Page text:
From the Architect's Newspaper:
The federally owned plaza where Richard Serra’s controversial Tilted Arc sculpture once stood—and now sprawls landscape architect Martha Schwartz’s composition of planted mounds and bright-green curling benches—is getting another makeover this spring. The General Services Administration (GSA) has confirmed that Michael Van Valkenburgh Associates will redesign the public space in front of the Jacob K. Javits Federal Building, working under lead architect Wank Adams Slavin Associates (WASA).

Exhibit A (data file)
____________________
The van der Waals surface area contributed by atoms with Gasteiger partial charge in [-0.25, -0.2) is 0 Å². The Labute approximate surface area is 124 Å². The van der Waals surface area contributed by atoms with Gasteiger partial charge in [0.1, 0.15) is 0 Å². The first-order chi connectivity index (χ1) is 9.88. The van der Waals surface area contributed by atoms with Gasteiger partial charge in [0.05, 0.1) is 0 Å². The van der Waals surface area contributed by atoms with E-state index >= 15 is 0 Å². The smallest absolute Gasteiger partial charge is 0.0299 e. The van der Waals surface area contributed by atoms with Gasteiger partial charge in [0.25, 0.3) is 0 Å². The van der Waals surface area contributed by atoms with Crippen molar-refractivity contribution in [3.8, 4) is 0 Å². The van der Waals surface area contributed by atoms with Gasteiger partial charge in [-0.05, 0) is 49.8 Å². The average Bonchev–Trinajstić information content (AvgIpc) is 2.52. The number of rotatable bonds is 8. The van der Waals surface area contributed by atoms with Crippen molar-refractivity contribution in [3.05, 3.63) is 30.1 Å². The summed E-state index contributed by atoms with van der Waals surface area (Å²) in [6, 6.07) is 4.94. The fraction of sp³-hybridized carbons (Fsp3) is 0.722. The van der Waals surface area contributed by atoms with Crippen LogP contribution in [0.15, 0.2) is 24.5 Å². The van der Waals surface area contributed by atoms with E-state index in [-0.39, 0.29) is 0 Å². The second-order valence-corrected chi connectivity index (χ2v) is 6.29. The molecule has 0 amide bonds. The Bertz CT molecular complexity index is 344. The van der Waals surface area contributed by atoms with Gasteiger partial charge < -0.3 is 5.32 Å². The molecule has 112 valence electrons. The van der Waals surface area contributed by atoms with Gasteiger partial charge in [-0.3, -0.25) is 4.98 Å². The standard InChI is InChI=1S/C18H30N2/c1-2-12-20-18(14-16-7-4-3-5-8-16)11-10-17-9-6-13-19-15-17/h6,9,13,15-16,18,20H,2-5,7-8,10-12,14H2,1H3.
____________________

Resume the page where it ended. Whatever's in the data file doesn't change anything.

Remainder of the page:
The new design for the plaza, at the intersection of Lafayette and Worth streets in Lower Manhattan, will be the site’s fourth iteration in just over 20 years, taking into account temporary landscaping that occupied the space for eight years between the 1989 removal of Serra’s wall of weathered steel and the construction of Schwartz’s design. The GSA said the work is being principally undertaken to repair the waterproofing of a parking garage beneath the plaza, which makes the project eligible for funds from last year’s American Recovery and Reinvestment Act. The two-year, $5 million to $10 million endeavor entails the demolition of the existing plaza, reinforcement and repair of the parking garage roof, and installation of landscaping, lighting, security features, and other elements.